I completed my undergraduate and Master’s degrees at the University of Auckland, New Zealand, where I rapidly developed a passion for social science research. My previous research interests have been diverse, including recreational camping, youth disability, aging in place, island communities, and precarious housing. Since beginning my PhD at the University of Alberta in 2019, I have learned so much about social and non-market housing in the Canadian context, and about the challenges and priorities of the community housing sector. I feel privileged to be involved in this collaborative research team, and I am looking forward to assisting the sector in realizing the right to housing.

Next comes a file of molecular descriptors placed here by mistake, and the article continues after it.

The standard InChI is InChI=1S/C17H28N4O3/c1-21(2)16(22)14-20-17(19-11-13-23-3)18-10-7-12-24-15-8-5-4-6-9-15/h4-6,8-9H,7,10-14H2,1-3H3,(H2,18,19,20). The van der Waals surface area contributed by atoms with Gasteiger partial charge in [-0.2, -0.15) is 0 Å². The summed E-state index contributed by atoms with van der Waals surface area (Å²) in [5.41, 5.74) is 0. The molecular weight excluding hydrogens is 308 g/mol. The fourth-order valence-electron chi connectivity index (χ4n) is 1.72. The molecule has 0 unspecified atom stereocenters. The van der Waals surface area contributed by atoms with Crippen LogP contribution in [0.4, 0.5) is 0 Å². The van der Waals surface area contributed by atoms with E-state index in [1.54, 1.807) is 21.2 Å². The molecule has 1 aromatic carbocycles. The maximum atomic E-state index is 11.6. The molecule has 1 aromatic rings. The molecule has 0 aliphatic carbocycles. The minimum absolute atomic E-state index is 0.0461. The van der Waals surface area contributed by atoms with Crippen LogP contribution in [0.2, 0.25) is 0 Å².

Kenna McDowell | University of Alberta
Kenna successfully defended her thesis in August 2022.
Kenna’s research focuses on the housing experiences of LGBTQ2 refugees in the Canadian social and affordable housing sector. Her research will adopt Intersectionality and homonationalism as theoretical frameworks to examine the extent to which the right to housing has been realized for LGBTQ2 refugees. This research aims to identify the ways in which law and policy can be altered or expanded to better suit the needs of LGBTQ2 refugees and help to realize the right to housing for all.
My undergraduate degree in Women’s and Gender Studies taught me how structures like heterosexism, patriarchy, capitalism and white supremacy shape our world, including our housing systems. However, it also taught me that a different world is possible and that we can effectively resist the structures that marginalize us. I feel humbled to get to work towards the creation of this new world in a small way, and I hope that my research will contribute to creating a more equitable housing system in Alberta.
Isabella Grande | University of Alberta